Backups to see plenty of action in Hall of Fame game
CANTON, Ohio (AP) The guys in the freshly minted gold jackets roaming the sideline during Sunday night's Hall of Fame game will be the latest member of the NFL's Who's Who.
The guys on the field for the Pittsburgh Steelers and Minnesota Vikings will be more Who's That?
Adrian Peterson? Nope, not this week. Ben Roethlisberger? Antonio Brown? Probably not. James Harrison's 37-year-old legs will get the night off, too.
The marquee names the Steelers and Vikings hope will carry them into a promising 2015 get the night off, along with Jerome Bettis and the rest of the Hall of Fame class enshrined on Saturday night.
Given an extra exhibition game to prepare for what awaits in September, Minnesota coach Mike Zimmer and Pittsburgh's Mike Tomlin will use it to get extended looks at the reserves on their 90-man rosters.
No pressure Landry Jones.
The all-time leading passer in Oklahoma history spent the first two years on the inactive list behind Roethlisberger and Bruce Gradkowski. With Roethlisberger signed up through the rest of the decade and Gradkowski locked in as the primary backup, Jones will try to convince the coaching staff he's work keeping for at least one more season. Failing that, Jones hopes to do enough to impress someone else should he need a landing spot when camp ends.
Jones' preference would be to stick around, and Pittsburgh likes to keep three quarterbacks on the roster. Still, there is plenty of competition. Tajh Boyd is hoping to catch on after spending last year playing for a minor league while quarterbacks/wide receivers Tyler Murphy and Devin Gardner have allowed Tomlin to experiment with different formations and packages during camp.
While Tomlin believes Jones is on a ''steady incline'' he's holding off on making any real endorsements until he sees how Jones performs with the lights on. That's fine by Jones.
''You can have the best practice in the world, but if it doesn't transfer over to the field it really doesn't matter,'' Jones said. ''It's nice to have these good practices come up here and play well, but if it doesn't correlate over to the game that's a whole other ball game.''
Some other things to look for ahead of the long road to the Super Bowl in California.
This will mark Peterson's first time in a purple Vikings jersey since the season opener Sept. 7. He was later involved in a child abuse case that played out in court.
The Vikings don't plan to play Peterson in any of the exhibition games, per their past practice. He used to lobby for game time in August, but at this point in his career he's at OK with the plan.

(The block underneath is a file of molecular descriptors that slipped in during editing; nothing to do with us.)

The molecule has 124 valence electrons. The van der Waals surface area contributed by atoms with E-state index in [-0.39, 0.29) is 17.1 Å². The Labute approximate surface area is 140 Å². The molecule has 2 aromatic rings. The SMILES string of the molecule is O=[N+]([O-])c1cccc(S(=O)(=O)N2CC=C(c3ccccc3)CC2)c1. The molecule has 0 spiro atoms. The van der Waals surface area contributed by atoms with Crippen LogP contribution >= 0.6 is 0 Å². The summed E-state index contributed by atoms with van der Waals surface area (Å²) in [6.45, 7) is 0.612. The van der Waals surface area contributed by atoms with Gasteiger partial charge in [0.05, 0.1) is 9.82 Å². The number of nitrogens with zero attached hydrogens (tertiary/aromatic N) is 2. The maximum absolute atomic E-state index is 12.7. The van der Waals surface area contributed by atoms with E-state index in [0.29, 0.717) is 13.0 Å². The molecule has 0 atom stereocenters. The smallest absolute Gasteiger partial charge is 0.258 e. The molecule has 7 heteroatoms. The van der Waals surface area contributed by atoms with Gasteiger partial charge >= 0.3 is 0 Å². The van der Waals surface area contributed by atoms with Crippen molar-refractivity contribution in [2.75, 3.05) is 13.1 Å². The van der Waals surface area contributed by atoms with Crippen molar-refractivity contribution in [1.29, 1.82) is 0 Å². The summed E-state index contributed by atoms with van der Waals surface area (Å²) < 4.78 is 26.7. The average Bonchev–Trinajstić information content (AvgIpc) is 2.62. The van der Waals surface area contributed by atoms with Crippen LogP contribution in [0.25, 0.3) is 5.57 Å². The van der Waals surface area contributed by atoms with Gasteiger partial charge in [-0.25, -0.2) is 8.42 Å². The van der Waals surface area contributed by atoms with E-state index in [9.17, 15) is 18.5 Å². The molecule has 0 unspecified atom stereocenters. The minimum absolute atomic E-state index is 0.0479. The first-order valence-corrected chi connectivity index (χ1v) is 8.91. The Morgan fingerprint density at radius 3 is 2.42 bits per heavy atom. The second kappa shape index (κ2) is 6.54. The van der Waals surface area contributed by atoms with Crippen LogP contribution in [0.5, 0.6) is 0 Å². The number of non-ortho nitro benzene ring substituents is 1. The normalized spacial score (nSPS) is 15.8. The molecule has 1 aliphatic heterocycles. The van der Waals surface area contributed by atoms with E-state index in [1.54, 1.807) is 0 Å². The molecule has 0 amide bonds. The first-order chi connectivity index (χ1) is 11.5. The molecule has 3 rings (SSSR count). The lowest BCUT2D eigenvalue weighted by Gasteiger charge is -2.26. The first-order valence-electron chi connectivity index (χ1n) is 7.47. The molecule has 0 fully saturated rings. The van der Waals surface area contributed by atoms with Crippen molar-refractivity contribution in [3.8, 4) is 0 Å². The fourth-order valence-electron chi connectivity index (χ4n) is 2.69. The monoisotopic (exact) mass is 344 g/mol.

''I've been here for a long time now. I've kind of outgrown wanting to play in the preseason,'' Peterson said. ''It really doesn't matter. Throw all your marbles out there when it really counts.''
THIS BUD'S FOR YOU
The Steelers took Bud Dupree in the first round of the draft hoping the raw but talented linebacker could restore some menace to a pass rush that's been a pushover in recent years. Dupree will get a chance to show what he's learned over the last three months after a solid if not spectacular start to camp.
''I'm just ready to go out there and actually hit the quarterback,'' Dupree said.
Dupree should see plenty of action, as will fellow draft picks in cornerback Doran Grant, wide receiver Sammie Coates and tight end Jesse James.
''All I'm trying to do to make sure my eyes are right and to make sure my technique is right,'' Grant said.
Wide receiver Mike Wallace will make his Vikings debut against a fitting opponent in the Steelers, the team that drafted him in the third round out of Mississippi in 2009. Wallace, who was acquired in a trade from Miami after some underwhelming seasons with the Dolphins, has drawn rave reviews from his new team so far for his hustle and, of course, his speed. But the Vikings would like to use him on a variety of routes rather than the deep ones that are his specialty.
''We've moved him around a lot, and he's very, very smart,'' offensive coordinator Norv Turner said. ''Obviously, he's very experienced and there are some routes he really, really runs well that are underneath routes. I've been very impressed with him. Obviously, he can stretch the field and go deep. But I think he's a guy that we can use in a lot of different ways.''
AP Sports Writer Dave Campbell in Minneapolis contributed to this report.